The research will lead to improved understanding of both the long-term consequences of malnutrition and the presentation and underlying metabolism of diabetes in Africa and Asia. Thus, it will lead to improved health care for both malnourished and diabetic people even if we find no important link between early malnutrition and later diabetes.

Technical Summary

In Africa and Asia severe acute malnutrition (SAM) remains common while the prevalence of non-communicable diseases such as diabetes is rising. Diabetes may be found at younger age and lower body mass index (BMI) in Africa and Asia than in Europe. A development grant would enable us to obtain essential information to use in design of a larger study in which we will investigate whether there are causal links between SAM and diabetes. We will focus on exocrine and endocrine pancreas function. To do this we will follow up cohorts in Tanzania, Zambia, India and the Philippines who were recruited by members of the research team for prior studies related to SAM. The cohorts experienced malnutrition in utero, as children or as adults and are now adolescents or adults. Never-malnourished people are available as controls for all cohorts. We will investigate several aspects of pancreas structure and function: size by ultrasound, gross structure and microarchitecture by MRI, exocrine function by faecal elastase, endocrine function by production of and responses to hormones during oral glucose tolerance and arginine stimulation tests. The main marker of diabetes will be HbA1c. The effects of prior SAM on the pancreatic indicators will be analysed controlling for age, sex, age at SAM and its severity, current BMI and percent body fat, and dietary fat and sugar intake. Causal inference analyses will investigate pathways whereby prior SAM affects current pancreatic function and glucose metabolism.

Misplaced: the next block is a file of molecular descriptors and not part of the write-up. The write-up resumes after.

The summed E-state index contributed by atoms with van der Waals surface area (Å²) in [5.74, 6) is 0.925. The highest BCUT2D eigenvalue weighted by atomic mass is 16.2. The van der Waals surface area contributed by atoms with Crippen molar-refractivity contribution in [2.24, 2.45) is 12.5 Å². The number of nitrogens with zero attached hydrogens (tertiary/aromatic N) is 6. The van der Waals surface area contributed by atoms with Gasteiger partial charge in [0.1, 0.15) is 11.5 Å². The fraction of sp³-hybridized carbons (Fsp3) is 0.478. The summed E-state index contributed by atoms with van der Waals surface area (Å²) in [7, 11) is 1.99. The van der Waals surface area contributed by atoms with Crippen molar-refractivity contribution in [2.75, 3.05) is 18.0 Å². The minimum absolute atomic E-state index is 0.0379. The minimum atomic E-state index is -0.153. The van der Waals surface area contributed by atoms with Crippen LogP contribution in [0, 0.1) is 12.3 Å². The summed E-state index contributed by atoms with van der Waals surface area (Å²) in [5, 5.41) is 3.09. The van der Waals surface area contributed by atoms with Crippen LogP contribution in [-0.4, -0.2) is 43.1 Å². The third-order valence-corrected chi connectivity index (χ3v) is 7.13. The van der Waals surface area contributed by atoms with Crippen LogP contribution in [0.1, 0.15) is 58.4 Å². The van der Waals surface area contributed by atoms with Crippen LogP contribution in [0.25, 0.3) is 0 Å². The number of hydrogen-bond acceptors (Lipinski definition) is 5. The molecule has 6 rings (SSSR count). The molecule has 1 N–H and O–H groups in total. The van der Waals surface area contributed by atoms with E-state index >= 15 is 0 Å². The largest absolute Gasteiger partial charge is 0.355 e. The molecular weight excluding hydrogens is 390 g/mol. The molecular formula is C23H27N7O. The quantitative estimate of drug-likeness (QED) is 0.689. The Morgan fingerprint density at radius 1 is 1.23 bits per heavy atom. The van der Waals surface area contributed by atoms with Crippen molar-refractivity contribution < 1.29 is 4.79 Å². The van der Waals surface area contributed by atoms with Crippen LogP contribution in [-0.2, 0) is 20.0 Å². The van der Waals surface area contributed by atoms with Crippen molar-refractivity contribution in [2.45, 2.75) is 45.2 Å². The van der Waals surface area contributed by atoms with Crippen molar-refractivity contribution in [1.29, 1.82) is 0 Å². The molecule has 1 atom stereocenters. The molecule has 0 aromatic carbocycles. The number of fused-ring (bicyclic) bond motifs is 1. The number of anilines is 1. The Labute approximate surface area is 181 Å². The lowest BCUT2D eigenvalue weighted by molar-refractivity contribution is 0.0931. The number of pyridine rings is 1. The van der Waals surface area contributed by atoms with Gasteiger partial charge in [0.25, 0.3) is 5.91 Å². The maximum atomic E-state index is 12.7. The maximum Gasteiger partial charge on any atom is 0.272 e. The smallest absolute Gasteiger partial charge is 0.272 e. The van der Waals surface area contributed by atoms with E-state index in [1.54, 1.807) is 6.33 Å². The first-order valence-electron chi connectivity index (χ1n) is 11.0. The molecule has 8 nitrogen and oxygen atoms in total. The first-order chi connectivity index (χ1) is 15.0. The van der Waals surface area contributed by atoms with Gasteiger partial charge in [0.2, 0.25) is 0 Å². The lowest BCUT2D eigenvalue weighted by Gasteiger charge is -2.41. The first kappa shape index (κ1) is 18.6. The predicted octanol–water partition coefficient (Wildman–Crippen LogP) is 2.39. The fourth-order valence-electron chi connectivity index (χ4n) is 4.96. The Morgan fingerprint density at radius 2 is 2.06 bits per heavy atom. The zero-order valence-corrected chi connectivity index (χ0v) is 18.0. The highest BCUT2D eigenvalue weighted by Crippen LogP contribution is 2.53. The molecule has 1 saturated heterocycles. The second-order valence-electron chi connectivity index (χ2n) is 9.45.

The research will lead to improved understanding of both the long-term consequences of SAM and the phenotype and underlying metabolism of diabetes in Africa and Asia. Thus, it will lead to improved health care for both malnourished and diabetic people even if we find no important link between SAM and later diabetes.

Planned Impact